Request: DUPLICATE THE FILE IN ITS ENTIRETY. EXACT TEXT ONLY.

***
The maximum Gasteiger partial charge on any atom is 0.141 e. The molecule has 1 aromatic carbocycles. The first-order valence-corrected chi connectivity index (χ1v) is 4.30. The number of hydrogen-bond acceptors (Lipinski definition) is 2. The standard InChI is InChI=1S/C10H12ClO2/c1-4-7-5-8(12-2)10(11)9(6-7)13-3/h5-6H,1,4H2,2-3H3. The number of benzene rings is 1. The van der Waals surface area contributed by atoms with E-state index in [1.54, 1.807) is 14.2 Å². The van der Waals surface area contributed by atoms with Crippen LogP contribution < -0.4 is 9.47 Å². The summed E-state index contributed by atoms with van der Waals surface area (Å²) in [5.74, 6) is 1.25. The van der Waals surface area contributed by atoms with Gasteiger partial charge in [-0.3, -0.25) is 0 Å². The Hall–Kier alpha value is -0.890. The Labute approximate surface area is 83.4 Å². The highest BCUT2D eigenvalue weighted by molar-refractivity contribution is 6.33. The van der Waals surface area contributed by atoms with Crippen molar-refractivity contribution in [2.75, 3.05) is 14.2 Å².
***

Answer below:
The maximum Gasteiger partial charge on any atom is 0.141 e. The molecule has 1 aromatic carbocycles. The first-order valence-corrected chi connectivity index (χ1v) is 4.30. The number of hydrogen-bond acceptors (Lipinski definition) is 2. The standard InChI is InChI=1S/C10H12ClO2/c1-4-7-5-8(12-2)10(11)9(6-7)13-3/h5-6H,1,4H2,2-3H3. The number of benzene rings is 1. The van der Waals surface area contributed by atoms with E-state index in [1.54, 1.807) is 14.2 Å². The van der Waals surface area contributed by atoms with Crippen LogP contribution < -0.4 is 9.47 Å². The summed E-state index contributed by atoms with van der Waals surface area (Å²) in [5.74, 6) is 1.25. The van der Waals surface area contributed by atoms with Gasteiger partial charge in [-0.3, -0.25) is 0 Å². The Hall–Kier alpha value is -0.890. The Labute approximate surface area is 83.4 Å². The highest BCUT2D eigenvalue weighted by molar-refractivity contribution is 6.33. The van der Waals surface area contributed by atoms with Crippen molar-refractivity contribution in [2.75, 3.05) is 14.2 Å².